Researchers will assist in the development of models to describe the relationship between the physical effect of non-lethal weapons and the behavioral response. Modeling efforts range from process models describing qualitative relations between factors, to computational models for generating quantitative predictions based upon real time data collection. To be considered are: 1) individual psychological factors such as motivation, experience with and knowledge of the weapon, tolerance for pain and discomfort, observation of weapon use on a third party, gender, and age; 2) social factors such as cultural background, religion, group size, conformity, impressions of authority; 3) environmental factors such as ambient levels of temperature, light, and sound; and 4) type of non-lethal weapon such as blunt impact, riot control agents, malodorants, directed energy, flashbang, blast overpressure, and electromuscular stimulation. Candidates with demonstrated experience in the field or applicable associated research are desired. Selected applicants should expect to work with USAF staff, collaborating university faculty, and contract support staff to develop models and draft guidance to inform policy decisions and security classification guides.

SF.15.12.B0906: Laser Eye Protection (LEP), Eyewear Design, and Ocular Vulnerability Modeling and Psychophysical Assessment of the Effects of LEP Devices on Visual Function

Kumru, S.

(210) 539-8244

The end-to-end laser eye protection (LEP) design capability can be accomplished by merging a frame and format design capability with a visual performance metrics and modeling capability to create a single, integrated package allowing complete human systems integration of LEP. Using 3-D mechanical design tools, it can provide for the rapid design and fabrication of prototype frames needed for proper form, fit and function, including integration with head-mounted systems. Using 3-D optical modeling tools, it can quantify and visually render the effects of LEP filters on human vision. The principal challenge to successfully completing this work is software development. Existing software will have to be improved to and integrate existing packages into both the frame/format design and optical modeling packages in hand.

To provide adequate eye protection, the prototype LEP devices (LEPD) specifically block designated wavelengths of laser light using absorptive dyes. If, by filtering out the laser light, the amount of visible wavelengths passing through the LEPD is reduced, visual function may be degraded because of shifts in the appearance of colored stimuli, reduction of contrast, and reduction of the total amount of light available for visual function. Evaluations are needed to determine how and to what extent the prototype LEPDs alter the user’s vision; specifically, their spatial acuity and contrast sensitivity with and without the presence of glare and color vision.

SF.15.12.B0907: Cellular Mechanisms of Low Level Red Light Bioeffects

Wigle, J.

(210) 539-8075

Photobiomodulation (PBM) is the term now used in place of (initially) low level laser therapy (LLLT) and (later) low level light therapy, in reference to a general invigoration of cells following exposure to low levels of select red or near infrared (NIR) wavelengths of light. Because the first observation was therapy-like, the vast majority of research on PBM has been therapy oriented. However, PBM has also been shown to protect retina cells in vivo against methanol toxicity and injurious levels of white light, rotenone- and MPP+-induced neurotoxicity and CCL4-induced hepatotoxicity. We have shown that PBM protects human retinal pigmented epithelium (RPE) cells growing in vitro against the lethal effects of a pulse of 2 μm laser radiation, and the increased resistance correlates well with changes in the expression of genes that control apoptosis, (Bax, Bcl-2, Bcl-xL, Hsp 70, caspase 8, caspase 9, FasL and p53), growth factors (NF-κB, cyclin D and VEGF-C) and ATP. We also found that intracellular nitric oxide (NO) levels are increased immediately post-exposure. The increase can be blocked by cyanide but is restored by exposure to red light, indicating that the increase in intracellular NO is controlled by cytochrome c oxidase (CCOX), Complex IV in the electron transport chain of mitochondria. But these changes are absent in a VEGF-C knockdown strain of the RPE cells, offering an approach to understanding the mecvhanism with classical genetic analysis. While many physiological changes have been catalogued, early events in the cascade of effects are poorly understood. In order to exploit PBM to benefit performance and/or protection of the warfighter, and be sure there are no acute or chronic ill effects of PBM, the biochemical mechanism of these effects must be known. Therefore, the goal of this research is to reveal physical, chemical, molecular, biological, and cellular mechanisms of PBM. The influence of light exposures on reduction/oxidation potentials in cells, gene expression (DNA methylation, DNA transcription, and/or mRNA translation), protein phosphorylation, cell cycle perturbations, cell membrane effects, free-radical production, necrosis and the competing roles of cytochrome c-linked apoptosis and the protective effect of CCOX-linked PBM are all of interest. The RPE in vitro experimental system is preferred, but other ideas/approaches will be considered within our existing capability to provide laboratory support.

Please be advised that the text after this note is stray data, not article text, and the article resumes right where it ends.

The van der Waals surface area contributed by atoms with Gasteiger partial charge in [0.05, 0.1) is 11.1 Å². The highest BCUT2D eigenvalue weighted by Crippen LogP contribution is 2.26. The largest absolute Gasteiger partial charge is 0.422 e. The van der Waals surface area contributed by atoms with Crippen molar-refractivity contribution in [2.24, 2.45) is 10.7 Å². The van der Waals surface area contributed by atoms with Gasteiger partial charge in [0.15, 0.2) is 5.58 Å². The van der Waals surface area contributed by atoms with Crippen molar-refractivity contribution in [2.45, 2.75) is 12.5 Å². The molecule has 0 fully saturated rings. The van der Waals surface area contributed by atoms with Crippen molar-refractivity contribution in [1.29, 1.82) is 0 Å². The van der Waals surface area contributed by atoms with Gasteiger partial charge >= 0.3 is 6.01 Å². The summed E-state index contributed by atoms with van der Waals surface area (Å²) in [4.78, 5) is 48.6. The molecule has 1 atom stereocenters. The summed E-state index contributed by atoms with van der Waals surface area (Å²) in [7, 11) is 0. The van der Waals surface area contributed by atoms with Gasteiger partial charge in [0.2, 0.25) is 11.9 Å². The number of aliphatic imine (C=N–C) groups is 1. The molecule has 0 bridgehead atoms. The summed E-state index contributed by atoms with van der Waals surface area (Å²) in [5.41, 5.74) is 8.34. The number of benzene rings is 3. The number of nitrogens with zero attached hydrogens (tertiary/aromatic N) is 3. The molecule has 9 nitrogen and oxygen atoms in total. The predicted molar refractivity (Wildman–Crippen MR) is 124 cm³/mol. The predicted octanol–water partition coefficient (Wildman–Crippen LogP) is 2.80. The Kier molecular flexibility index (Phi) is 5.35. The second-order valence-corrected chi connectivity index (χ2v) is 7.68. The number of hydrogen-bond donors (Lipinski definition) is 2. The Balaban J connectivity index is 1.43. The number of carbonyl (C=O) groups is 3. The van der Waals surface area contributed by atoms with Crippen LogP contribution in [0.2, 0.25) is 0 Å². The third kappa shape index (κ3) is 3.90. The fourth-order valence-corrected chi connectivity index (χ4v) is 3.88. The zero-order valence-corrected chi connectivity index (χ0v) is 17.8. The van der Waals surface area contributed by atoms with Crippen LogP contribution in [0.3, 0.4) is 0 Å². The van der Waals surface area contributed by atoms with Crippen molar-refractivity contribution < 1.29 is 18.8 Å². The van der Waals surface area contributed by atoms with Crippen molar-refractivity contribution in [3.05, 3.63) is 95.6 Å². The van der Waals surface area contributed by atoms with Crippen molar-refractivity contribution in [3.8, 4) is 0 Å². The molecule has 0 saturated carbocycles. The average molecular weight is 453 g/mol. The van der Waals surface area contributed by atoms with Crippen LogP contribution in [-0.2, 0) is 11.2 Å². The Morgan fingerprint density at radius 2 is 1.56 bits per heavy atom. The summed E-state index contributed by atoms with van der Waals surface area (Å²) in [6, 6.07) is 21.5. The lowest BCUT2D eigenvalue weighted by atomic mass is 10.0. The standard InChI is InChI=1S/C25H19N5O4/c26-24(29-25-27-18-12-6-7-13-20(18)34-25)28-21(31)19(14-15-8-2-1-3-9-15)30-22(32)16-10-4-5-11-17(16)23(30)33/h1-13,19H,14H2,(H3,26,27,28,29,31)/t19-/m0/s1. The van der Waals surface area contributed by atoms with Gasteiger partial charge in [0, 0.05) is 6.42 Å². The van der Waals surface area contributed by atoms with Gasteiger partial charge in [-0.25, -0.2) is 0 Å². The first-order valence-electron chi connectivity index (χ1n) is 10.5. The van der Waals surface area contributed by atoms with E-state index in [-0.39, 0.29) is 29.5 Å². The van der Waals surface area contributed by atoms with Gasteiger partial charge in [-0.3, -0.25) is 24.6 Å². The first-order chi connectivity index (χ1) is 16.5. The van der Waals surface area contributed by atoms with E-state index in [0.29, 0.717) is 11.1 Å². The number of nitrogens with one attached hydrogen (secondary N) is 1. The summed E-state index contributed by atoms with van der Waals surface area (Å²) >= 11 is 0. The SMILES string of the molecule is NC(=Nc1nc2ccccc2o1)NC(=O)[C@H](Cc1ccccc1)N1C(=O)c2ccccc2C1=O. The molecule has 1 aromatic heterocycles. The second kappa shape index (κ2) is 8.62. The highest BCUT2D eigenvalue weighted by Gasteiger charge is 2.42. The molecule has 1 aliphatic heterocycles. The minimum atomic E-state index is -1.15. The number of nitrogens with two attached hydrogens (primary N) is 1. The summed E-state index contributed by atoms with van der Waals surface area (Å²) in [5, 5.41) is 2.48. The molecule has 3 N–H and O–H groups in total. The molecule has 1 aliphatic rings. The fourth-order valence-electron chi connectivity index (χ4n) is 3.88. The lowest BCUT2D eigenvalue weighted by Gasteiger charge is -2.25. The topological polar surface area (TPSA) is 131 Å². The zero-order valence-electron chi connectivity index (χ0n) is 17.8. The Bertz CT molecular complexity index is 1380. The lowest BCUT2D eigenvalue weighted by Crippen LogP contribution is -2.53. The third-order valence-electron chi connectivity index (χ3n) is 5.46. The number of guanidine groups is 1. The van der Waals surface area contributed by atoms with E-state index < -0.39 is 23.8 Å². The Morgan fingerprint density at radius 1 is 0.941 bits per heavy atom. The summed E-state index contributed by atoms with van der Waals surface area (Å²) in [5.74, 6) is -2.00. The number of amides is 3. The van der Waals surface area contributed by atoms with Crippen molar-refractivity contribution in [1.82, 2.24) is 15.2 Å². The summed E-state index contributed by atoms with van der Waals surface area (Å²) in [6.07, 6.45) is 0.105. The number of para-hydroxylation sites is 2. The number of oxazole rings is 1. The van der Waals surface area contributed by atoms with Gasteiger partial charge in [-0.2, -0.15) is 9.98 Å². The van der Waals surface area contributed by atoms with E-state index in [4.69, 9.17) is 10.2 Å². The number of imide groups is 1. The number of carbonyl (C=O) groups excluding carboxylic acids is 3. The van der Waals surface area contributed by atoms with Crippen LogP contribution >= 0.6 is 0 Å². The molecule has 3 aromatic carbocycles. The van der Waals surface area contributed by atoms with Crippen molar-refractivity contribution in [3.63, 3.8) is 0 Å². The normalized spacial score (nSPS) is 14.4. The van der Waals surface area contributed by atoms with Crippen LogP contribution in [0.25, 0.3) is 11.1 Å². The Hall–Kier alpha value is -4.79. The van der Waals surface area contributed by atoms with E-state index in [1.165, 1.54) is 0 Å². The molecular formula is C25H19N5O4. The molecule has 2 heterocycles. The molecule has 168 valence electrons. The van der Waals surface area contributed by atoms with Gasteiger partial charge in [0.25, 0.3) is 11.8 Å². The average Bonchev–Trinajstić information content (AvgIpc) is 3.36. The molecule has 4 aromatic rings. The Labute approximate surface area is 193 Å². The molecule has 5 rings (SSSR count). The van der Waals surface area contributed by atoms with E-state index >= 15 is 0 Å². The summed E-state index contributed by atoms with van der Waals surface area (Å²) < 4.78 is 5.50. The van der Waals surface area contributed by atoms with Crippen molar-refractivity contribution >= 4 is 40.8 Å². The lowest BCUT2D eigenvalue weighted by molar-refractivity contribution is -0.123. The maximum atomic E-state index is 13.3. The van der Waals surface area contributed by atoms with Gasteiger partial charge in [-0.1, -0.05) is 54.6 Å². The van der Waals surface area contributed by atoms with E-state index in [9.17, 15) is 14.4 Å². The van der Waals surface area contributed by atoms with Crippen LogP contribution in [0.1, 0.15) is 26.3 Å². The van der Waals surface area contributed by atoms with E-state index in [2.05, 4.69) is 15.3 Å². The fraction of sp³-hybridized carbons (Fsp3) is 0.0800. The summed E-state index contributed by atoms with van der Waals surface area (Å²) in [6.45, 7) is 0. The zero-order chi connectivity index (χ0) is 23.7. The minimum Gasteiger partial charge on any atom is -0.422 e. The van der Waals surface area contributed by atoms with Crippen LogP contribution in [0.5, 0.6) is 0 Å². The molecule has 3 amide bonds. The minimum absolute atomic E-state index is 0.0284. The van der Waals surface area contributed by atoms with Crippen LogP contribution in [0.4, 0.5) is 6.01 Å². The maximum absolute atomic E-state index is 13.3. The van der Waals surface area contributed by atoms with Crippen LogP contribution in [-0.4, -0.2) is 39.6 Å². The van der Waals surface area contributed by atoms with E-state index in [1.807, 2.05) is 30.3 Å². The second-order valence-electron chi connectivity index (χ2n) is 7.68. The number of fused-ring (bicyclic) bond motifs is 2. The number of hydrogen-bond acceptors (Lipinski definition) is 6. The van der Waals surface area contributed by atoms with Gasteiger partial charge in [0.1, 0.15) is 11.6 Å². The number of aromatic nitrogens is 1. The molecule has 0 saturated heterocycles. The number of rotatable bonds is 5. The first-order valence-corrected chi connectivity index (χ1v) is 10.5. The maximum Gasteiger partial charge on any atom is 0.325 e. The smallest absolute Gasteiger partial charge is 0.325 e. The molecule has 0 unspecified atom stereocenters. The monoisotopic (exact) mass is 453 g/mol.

SF.15.13.B0911: Optical Investigation of Biological Response to Electromagnetic Exposure

Beier, H.

(210) 539-8199

Researchers will assist in the development or application of optical approaches for investigation of the biological response to electromagnetic exposure. Current laboratory efforts are focused on using techniques such as spontaneous and coherent Raman scattering, fluorescence lifetime, high-speed imaging, and confocal and multi-photon microscopy, to elucidate effects observed after directed energy exposure. Of particular interest is understanding the biological mechanisms underlying neural stimulation or inhibition from infrared laser pulses. Candidates with biological or biochemical expertise seeking to use optical approaches for investigation of their observed phenomenon, as well as those with demonstrated experience in novel optical sensing and imaging approaches, are desired. The laboratory offers extensive laser facilities across the pulse-duration and wavelength spectrum and a range of optical and microscopy equipment.

AFRL/Airman Systems

Dr. Rajesh Naik
AFRL/RH
711th Human Performance Wing (711 HPW/CL)
2610 Seventh St. Bldg 441, Rm 2-101
WPAFB, OH 45433
Telephone: (937) 255-8222
E-mail: 711.HPW.ChiefScientist@us.af.mil